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CCTV of Russian Meteorite blast wave

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posted on Feb, 15 2013 @ 08:47 AM
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I was going to post this in the Breaking News Thread currently ongoing but this felt worthy of its own thread due to the great footage. If it is deemed unworthy of its own thread that is understood. It's pretty decent footage that may have been lost in the ever growing main thread located here:

Meteorite Crashes in Russia



Video Description:


Published on Feb 15, 2013

The Russian Urals region has been stricken by a sudden cosmic attack. Unidentified flying objects exploded over several major cities, including Chelyabinsk, where the blast waves blew out windows and disrupted mobile connections.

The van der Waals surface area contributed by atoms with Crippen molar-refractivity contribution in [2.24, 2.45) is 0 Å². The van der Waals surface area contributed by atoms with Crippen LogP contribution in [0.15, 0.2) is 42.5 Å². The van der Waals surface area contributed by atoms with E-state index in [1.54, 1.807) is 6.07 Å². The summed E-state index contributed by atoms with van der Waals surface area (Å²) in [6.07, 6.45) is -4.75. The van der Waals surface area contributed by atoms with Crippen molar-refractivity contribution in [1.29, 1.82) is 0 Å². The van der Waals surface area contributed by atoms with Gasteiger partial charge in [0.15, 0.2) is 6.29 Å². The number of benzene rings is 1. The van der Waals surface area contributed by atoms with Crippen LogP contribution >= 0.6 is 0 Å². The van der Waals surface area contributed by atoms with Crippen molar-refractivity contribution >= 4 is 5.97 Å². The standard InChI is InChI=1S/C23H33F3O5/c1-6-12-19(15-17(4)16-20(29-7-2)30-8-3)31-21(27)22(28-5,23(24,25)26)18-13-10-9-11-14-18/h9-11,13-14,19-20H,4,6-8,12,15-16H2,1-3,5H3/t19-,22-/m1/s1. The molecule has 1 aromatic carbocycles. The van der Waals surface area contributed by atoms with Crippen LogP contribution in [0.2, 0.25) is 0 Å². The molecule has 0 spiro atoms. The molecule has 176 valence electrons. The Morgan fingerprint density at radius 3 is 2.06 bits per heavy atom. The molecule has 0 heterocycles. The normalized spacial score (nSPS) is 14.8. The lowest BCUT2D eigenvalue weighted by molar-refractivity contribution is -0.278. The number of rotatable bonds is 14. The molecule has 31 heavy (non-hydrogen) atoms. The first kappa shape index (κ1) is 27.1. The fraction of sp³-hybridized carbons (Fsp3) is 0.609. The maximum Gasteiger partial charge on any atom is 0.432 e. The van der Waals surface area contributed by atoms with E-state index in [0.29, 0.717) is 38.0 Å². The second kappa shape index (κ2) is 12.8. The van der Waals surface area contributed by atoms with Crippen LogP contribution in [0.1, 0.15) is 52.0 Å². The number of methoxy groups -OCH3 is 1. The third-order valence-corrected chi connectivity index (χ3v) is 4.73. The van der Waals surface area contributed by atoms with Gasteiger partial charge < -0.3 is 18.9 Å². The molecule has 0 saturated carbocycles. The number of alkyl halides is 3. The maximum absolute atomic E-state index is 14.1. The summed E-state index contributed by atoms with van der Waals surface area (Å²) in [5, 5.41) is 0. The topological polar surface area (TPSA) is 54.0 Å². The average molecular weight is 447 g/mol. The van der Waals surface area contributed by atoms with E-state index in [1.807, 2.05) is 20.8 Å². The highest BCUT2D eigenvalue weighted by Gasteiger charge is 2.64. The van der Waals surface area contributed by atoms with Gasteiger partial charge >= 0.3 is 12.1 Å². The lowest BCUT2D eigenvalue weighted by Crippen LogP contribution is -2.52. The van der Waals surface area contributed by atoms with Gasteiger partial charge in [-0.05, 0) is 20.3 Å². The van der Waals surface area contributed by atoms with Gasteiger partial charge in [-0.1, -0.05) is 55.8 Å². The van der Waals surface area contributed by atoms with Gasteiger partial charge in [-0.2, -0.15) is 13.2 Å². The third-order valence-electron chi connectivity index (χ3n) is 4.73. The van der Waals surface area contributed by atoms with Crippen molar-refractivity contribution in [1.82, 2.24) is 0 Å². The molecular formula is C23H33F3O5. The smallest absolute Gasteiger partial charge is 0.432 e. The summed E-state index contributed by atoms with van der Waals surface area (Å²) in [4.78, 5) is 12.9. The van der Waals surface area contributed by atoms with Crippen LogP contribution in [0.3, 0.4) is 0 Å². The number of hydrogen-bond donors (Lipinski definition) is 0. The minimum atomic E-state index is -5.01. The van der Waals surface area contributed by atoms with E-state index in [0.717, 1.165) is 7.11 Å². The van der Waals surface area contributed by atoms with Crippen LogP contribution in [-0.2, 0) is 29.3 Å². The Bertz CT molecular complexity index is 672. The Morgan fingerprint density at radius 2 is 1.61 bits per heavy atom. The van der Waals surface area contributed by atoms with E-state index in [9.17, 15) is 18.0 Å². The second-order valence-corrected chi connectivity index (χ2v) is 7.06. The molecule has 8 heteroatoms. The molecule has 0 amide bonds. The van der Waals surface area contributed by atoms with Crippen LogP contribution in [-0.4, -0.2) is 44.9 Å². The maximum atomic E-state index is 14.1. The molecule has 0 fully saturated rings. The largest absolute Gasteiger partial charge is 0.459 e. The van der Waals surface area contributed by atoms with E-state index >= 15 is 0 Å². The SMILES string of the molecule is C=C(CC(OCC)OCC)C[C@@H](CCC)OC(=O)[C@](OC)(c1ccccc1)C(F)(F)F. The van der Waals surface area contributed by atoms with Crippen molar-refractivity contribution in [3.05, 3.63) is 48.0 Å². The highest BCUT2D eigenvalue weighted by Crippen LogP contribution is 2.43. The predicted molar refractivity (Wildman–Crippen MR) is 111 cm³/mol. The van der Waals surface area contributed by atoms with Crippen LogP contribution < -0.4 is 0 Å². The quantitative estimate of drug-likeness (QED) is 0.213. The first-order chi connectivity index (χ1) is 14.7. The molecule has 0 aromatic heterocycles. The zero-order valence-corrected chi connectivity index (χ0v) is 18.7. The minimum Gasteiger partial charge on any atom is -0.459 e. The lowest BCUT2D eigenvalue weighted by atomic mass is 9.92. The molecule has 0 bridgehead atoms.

Also, here is a picture of the hole it made in Chebarkul Lake...



ETA: Photo Source
edit on 2/15/2013 by UberL33t because: (no reason given)




posted on Feb, 15 2013 @ 08:50 AM
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Excellent find OP! That seems like an extremely strong blast from a streaking meteor. Also, the russians seem to have pretty good cameras, not the grainy crap ones we find in office buildings over here.



posted on Feb, 15 2013 @ 09:12 AM
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Great thread. S&F. Does anybody have an idea what is going on with the Spaceweather.com website, its been down like the entire day??



posted on Feb, 15 2013 @ 09:21 AM
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reply to post by Bauwser
 


well I did check the site this morning (09:00 GMT/UT) and it was working... know is already gone for .. don't know why

this morning it had some news about Asteroid 2012 DA14 Flight Path, did manage to get this link to NASA www.nasa.gov... ...